Alternative to "whose"?

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Re: Alternative to

#21  Postby Blip » Jun 26, 2011 12:14 pm

CdesignProponentsist wrote:"All the forces in the world are not so powerful as an idea whose time has come." - Victor Hugo


May I venture to correct you, CDesign? Hugo wrote in French. The original was, I understand: 'On résiste à l'invasion des armées; on ne résiste pas à l'invasion des idées.'
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Re: Alternative to "whose"?

#22  Postby Agrippina » Jun 26, 2011 12:16 pm

Show-off! :lol:
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Re: Alternative to "whose"?

#23  Postby Saim » Jul 03, 2011 6:40 am

This is a fairly old discussion, but I'd like to add something to it:

Wiktionary says that "whose" as the relative pronoun form of "which" was "formerly proscribed", meaning that "whose" was historically the "better" way of saying it. However, I think its similarity to the word "who" has caused some semantic drift in the minds of some speakers.
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Re: Alternative to "whose"?

#24  Postby Agrippina » Jul 03, 2011 7:23 am

Still if, for example, you are at a funeral (notorious for the gathering of long-lost family members), and you saw a youngster who you were unable to identity, you're more likely to say "whose child are you?" Rather than "the daughter/son of which of the deceased's children are you?" OR "Which of the adults are your parents?" "Whose" comes easier to casual speech. I think anyway.
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Re: Alternative to "whose"?

#25  Postby Blip » Jul 03, 2011 8:06 am

Saim wrote:This is a fairly old discussion, but I'd like to add something to it:

Wiktionary says that "whose" as the relative pronoun form of "which" was "formerly proscribed", meaning that "whose" was historically the "better" way of saying it. However, I think its similarity to the word "who" has caused some semantic drift in the minds of some speakers.


If the author of the Wiki says that it was 'formerly proscribed', s/he's suggesting it wasn't acceptable for 'which' and now it is. In other words, that my own stance is old-fashioned. I'd dispute that - but then I would say that, wouldn't I? :lol:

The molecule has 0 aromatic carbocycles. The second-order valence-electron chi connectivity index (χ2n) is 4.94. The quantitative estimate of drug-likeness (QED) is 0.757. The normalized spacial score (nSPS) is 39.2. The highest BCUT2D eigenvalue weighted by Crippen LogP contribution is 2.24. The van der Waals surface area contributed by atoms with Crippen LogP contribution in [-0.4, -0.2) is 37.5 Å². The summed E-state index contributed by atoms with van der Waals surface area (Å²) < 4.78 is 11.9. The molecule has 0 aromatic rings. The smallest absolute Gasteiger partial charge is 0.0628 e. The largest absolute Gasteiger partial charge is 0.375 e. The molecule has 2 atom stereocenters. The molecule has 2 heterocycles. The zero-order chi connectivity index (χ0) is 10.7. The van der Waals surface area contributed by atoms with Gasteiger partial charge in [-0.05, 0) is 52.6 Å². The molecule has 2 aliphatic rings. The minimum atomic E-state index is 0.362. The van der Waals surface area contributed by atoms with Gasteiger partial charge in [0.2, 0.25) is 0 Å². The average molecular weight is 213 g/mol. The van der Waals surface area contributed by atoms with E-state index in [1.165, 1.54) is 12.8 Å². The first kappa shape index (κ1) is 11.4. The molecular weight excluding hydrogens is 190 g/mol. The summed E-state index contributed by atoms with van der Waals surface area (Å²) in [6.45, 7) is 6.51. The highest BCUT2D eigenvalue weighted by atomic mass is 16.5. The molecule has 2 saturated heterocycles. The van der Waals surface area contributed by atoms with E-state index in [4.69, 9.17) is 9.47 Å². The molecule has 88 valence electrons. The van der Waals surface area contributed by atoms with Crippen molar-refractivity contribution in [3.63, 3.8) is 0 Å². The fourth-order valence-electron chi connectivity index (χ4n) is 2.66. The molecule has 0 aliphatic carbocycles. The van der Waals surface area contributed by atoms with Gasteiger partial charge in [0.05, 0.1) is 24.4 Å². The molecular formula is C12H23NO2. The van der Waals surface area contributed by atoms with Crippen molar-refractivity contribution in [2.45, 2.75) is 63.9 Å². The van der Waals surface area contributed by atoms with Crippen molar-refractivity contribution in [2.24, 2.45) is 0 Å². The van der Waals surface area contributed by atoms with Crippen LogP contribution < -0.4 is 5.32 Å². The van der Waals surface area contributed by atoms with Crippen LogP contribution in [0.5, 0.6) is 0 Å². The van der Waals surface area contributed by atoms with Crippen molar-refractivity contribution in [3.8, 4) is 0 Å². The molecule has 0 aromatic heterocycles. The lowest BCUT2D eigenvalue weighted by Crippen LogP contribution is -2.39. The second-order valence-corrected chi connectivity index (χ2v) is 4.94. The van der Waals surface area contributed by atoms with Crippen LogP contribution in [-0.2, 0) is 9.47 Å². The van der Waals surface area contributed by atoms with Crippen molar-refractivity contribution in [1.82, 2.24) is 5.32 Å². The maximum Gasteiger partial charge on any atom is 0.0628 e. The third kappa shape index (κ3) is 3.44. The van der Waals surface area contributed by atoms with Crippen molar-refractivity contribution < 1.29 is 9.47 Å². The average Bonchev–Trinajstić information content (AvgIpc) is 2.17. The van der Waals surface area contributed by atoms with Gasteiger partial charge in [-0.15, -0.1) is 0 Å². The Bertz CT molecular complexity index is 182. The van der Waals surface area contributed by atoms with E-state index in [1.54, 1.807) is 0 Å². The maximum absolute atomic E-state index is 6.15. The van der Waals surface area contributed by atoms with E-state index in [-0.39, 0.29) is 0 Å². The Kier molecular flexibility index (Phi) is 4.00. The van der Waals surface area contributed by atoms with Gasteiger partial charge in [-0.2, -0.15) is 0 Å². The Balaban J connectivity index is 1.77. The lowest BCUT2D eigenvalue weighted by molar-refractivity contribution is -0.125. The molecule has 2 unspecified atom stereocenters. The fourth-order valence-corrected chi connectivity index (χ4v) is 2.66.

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Re: Alternative to "whose"?

#26  Postby Saim » Jul 03, 2011 8:11 am

Agrippina wrote:Still if, for example, you are at a funeral (notorious for the gathering of long-lost family members), and you saw a youngster who you were unable to identity, you're more likely to say "whose child are you?" Rather than "the daughter/son of which of the deceased's children are you?" OR "Which of the adults are your parents?" "Whose" comes easier to casual speech. I think anyway.

But that would be "of whom" and not "of which", wouldn't it?

Blip wrote:
Saim wrote:This is a fairly old discussion, but I'd like to add something to it:

Wiktionary says that "whose" as the relative pronoun form of "which" was "formerly proscribed", meaning that "whose" was historically the "better" way of saying it. However, I think its similarity to the word "who" has caused some semantic drift in the minds of some speakers.


If the author of the Wiki says that it was 'formerly proscribed', s/he's suggesting it wasn't acceptable for 'which' and now it is. In other words, that my own stance is old-fashioned. I'd dispute that - but then I would say that, wouldn't I? :lol:

I'm inclined to agree with Wiktionary. In fact, I suspect "of which" as a relative pronoun for inanimate nouns was originally a hypercorrection due to the similarity of the words "who" and "whose".
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Re: Alternative to "whose"?

#27  Postby CdesignProponentsist » Jul 12, 2011 6:34 am

Agrippina wrote: "Whose" comes easier to casual speech. I think anyway.


Which is probably the reason for its being adapted to the possessive form of which. The flow of a language sometimes trumps the logic of a language. My god! Just look at French. :think:
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Re: Alternative to "whose"?

#28  Postby Agrippina » Jul 12, 2011 7:53 am

I hate people who can speak French. And even more the people who can write it! :lol:

Sheesh, I hate people who can speak more than one language. Language is not my strong suit. Talking is. I talk far too much.
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Re: Alternative to "whose"?

#29  Postby redwhine » Sep 29, 2011 10:54 am

[youtube]http://www.youtube.com/watch?v=sShMA85pv8M[/youtube]
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Re: Alternative to "whose"?

#30  Postby Pulsar » Sep 29, 2011 7:10 pm

Why not say

"There is a house, designed by an architect"

or

"There is a house, and its designer is an architect"

Keep it simple.
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